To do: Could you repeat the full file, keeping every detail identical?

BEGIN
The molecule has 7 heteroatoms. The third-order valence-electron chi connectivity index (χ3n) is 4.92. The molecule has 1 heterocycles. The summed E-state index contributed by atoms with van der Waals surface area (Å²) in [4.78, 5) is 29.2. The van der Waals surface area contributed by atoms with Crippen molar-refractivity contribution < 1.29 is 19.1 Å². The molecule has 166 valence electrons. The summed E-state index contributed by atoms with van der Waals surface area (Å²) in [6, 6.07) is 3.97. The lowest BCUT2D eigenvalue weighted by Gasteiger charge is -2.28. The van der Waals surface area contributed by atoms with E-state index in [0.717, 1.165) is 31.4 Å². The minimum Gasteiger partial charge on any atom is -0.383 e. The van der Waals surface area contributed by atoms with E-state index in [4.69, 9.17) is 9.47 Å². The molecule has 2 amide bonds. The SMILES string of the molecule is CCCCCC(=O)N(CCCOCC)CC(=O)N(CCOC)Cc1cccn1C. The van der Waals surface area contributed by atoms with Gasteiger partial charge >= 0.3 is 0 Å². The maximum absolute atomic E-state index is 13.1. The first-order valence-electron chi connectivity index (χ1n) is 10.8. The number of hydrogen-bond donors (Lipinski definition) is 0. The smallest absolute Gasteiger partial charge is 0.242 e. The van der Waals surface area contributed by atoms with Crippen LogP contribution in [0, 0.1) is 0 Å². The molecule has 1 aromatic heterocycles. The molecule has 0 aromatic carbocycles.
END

The molecule has 7 heteroatoms. The third-order valence-electron chi connectivity index (χ3n) is 4.92. The molecule has 1 heterocycles. The summed E-state index contributed by atoms with van der Waals surface area (Å²) in [4.78, 5) is 29.2. The van der Waals surface area contributed by atoms with Crippen molar-refractivity contribution < 1.29 is 19.1 Å². The molecule has 166 valence electrons. The summed E-state index contributed by atoms with van der Waals surface area (Å²) in [6, 6.07) is 3.97. The lowest BCUT2D eigenvalue weighted by Gasteiger charge is -2.28. The van der Waals surface area contributed by atoms with E-state index in [0.717, 1.165) is 31.4 Å². The minimum Gasteiger partial charge on any atom is -0.383 e. The van der Waals surface area contributed by atoms with E-state index in [4.69, 9.17) is 9.47 Å². The molecule has 2 amide bonds. The SMILES string of the molecule is CCCCCC(=O)N(CCCOCC)CC(=O)N(CCOC)Cc1cccn1C. The van der Waals surface area contributed by atoms with Gasteiger partial charge >= 0.3 is 0 Å². The maximum absolute atomic E-state index is 13.1. The first-order valence-electron chi connectivity index (χ1n) is 10.8. The number of hydrogen-bond donors (Lipinski definition) is 0. The smallest absolute Gasteiger partial charge is 0.242 e. The van der Waals surface area contributed by atoms with Crippen LogP contribution in [0, 0.1) is 0 Å². The molecule has 1 aromatic heterocycles. The molecule has 0 aromatic carbocycles.